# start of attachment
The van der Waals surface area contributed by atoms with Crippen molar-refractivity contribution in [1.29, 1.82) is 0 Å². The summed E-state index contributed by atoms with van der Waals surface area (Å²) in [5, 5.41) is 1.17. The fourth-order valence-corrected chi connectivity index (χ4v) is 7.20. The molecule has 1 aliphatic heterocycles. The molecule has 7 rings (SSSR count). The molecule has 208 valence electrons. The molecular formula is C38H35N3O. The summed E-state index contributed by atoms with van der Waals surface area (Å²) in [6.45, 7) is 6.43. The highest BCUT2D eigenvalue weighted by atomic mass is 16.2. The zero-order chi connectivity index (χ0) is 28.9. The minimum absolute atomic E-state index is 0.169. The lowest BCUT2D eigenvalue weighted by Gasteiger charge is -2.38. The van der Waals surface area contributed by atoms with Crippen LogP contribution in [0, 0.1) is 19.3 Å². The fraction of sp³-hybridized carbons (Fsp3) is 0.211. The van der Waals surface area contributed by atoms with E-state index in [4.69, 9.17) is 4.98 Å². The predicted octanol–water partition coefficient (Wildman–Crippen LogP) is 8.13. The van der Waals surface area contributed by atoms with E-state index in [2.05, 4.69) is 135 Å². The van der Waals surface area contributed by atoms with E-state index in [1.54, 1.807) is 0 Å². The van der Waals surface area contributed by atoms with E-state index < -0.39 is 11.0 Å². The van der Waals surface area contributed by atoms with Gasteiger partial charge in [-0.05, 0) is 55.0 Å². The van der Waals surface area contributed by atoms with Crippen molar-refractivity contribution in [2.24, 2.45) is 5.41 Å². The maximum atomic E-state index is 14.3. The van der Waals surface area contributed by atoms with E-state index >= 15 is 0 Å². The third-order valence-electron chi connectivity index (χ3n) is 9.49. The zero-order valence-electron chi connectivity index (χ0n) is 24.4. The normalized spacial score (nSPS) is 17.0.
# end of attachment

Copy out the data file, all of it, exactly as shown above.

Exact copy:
The van der Waals surface area contributed by atoms with Crippen molar-refractivity contribution in [1.29, 1.82) is 0 Å². The summed E-state index contributed by atoms with van der Waals surface area (Å²) in [5, 5.41) is 1.17. The fourth-order valence-corrected chi connectivity index (χ4v) is 7.20. The molecule has 1 aliphatic heterocycles. The molecule has 7 rings (SSSR count). The molecule has 208 valence electrons. The molecular formula is C38H35N3O. The summed E-state index contributed by atoms with van der Waals surface area (Å²) in [6.45, 7) is 6.43. The highest BCUT2D eigenvalue weighted by atomic mass is 16.2. The zero-order chi connectivity index (χ0) is 28.9. The minimum absolute atomic E-state index is 0.169. The lowest BCUT2D eigenvalue weighted by Gasteiger charge is -2.38. The van der Waals surface area contributed by atoms with Crippen LogP contribution in [0, 0.1) is 19.3 Å². The fraction of sp³-hybridized carbons (Fsp3) is 0.211. The van der Waals surface area contributed by atoms with E-state index in [4.69, 9.17) is 4.98 Å². The predicted octanol–water partition coefficient (Wildman–Crippen LogP) is 8.13. The van der Waals surface area contributed by atoms with E-state index in [2.05, 4.69) is 135 Å². The van der Waals surface area contributed by atoms with E-state index in [1.54, 1.807) is 0 Å². The van der Waals surface area contributed by atoms with E-state index < -0.39 is 11.0 Å². The van der Waals surface area contributed by atoms with Gasteiger partial charge in [-0.05, 0) is 55.0 Å². The van der Waals surface area contributed by atoms with Crippen molar-refractivity contribution in [2.24, 2.45) is 5.41 Å². The maximum atomic E-state index is 14.3. The van der Waals surface area contributed by atoms with E-state index >= 15 is 0 Å². The third-order valence-electron chi connectivity index (χ3n) is 9.49. The zero-order valence-electron chi connectivity index (χ0n) is 24.4. The normalized spacial score (nSPS) is 17.0.